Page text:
Common Qualities of Success: BPIR.com advice concerning successful safety programmes

March 11, 2010 by

Terry Mathis, founder of U.S.  ProAct Safety, writes [1] that it has been found that successful safety improvement initiatives are:

1. Proactive: the successful implementation of reactive safety programmes will inevitably generate the need for the development of proactive safety programmes.

2. Focused: traditional initiatives commonly lead to the development of many rules and procedures, and these tend to overwhelm and to diffuse employee attention. Truly successful safety efforts focus upon the most important dangers and the appropriate ways to avoid these. When employees begin to automatically take precautions themselves then accidents rates tend to drop permanently.

3. Transformational: precautions that have the potential to produce a significant positive impact upon accidents are termed transformational precautions. Truly excellent safety efforts do not seek for modest gains, but for goals that will transform accident rates using minimal and practical levels of effort.

4. Employee Centric: safety improvements are often limited through a lack of worker involvement. Effective safety initiatives must approach risk from both a management and an employee perspective.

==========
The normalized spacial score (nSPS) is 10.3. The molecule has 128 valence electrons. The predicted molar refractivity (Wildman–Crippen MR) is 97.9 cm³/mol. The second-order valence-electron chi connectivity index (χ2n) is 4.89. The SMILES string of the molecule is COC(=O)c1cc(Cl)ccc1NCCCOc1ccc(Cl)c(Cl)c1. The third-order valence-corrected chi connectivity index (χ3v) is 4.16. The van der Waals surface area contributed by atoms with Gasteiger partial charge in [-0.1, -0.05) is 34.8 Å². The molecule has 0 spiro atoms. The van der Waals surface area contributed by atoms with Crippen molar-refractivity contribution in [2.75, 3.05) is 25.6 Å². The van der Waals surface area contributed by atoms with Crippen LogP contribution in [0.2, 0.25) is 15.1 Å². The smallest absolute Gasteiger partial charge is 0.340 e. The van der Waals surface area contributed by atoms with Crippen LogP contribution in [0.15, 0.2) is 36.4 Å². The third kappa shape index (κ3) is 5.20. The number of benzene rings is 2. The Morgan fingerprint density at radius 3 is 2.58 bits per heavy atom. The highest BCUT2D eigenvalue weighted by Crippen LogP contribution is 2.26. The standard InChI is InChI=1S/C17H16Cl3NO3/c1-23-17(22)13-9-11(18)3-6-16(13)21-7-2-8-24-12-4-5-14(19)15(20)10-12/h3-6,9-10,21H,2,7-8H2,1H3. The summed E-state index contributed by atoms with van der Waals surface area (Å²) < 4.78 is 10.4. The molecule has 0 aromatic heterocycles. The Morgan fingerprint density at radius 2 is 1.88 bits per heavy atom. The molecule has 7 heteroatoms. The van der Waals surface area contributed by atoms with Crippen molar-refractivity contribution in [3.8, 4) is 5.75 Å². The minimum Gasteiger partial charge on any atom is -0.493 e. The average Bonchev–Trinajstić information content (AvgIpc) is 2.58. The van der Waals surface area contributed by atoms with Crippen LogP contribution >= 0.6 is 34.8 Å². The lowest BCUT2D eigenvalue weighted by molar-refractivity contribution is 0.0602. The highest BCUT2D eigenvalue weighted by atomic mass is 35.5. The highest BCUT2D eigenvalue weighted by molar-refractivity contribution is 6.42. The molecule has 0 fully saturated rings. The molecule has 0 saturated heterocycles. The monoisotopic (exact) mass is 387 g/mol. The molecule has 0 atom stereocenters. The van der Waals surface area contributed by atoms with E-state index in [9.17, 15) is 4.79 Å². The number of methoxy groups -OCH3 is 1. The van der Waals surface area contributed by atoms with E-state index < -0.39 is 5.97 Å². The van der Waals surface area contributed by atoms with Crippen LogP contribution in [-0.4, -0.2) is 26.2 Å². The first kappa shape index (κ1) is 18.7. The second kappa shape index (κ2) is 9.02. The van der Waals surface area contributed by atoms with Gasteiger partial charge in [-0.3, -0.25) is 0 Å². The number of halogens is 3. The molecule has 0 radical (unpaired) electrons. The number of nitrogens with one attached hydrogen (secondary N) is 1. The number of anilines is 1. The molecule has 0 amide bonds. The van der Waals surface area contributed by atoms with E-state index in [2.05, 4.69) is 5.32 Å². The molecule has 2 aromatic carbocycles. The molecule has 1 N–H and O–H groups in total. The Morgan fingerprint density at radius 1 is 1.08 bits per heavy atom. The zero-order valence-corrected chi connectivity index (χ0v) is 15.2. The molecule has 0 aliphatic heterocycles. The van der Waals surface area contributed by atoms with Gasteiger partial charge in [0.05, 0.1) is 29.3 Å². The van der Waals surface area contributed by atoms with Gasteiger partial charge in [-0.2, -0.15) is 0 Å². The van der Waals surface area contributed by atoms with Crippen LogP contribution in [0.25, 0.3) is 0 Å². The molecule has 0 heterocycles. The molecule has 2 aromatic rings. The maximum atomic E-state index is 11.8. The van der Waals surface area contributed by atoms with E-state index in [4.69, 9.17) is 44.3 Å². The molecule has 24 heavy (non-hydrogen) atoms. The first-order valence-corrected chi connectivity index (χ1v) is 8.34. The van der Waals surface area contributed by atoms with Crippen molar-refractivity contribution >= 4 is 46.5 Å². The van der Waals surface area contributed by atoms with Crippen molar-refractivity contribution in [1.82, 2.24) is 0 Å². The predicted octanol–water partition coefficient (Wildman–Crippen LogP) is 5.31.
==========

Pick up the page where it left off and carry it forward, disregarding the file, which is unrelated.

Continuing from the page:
5. Clearly Communicated: effective communication is a trademark of successful safety initiatives, and when deeds and words don't match then the message becomes unclear.

6. Results Oriented: some safety initiatives have emphasised process metrics over results metrics. A profound knowledge of safety is found using both process metrics and result metrics along with an understanding of the relationship between the two.

7. Multi-dimensional: successful safety efforts benefit from contributions from quality, technology and behavioural science approaches.

8. Integrated: successful safety initiatives must become integrated into everything that an organisation does. Safety programmes that do not mesh with day-to-day activities are seldom successful, and they are certainly not sustainable. Integrated safety needs to become an organisational value.

9. Practical: safety success can be advanced by theories, but ultimately it can not be achieved if it does not fit the cultural, procedural and the real conditions that are found in the workplace.

10.Humanistic: Successful safety programmes need to win the hearts and minds of the people involved. Ultimately the reasons behind working on safety are just as important as the way it is implemented. Goals dominated by financial targets and benchmarks alone will not win the hearts of the people who are able make initiatives truly successful.

[1] Mathis, T., (2008), What Does Safety Success Look Like?, Occupational Hazards, Vol 70, Iss 8, pp 43-47, Penton Media, Inc., Cleveland

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Neil Crawford
BPIR

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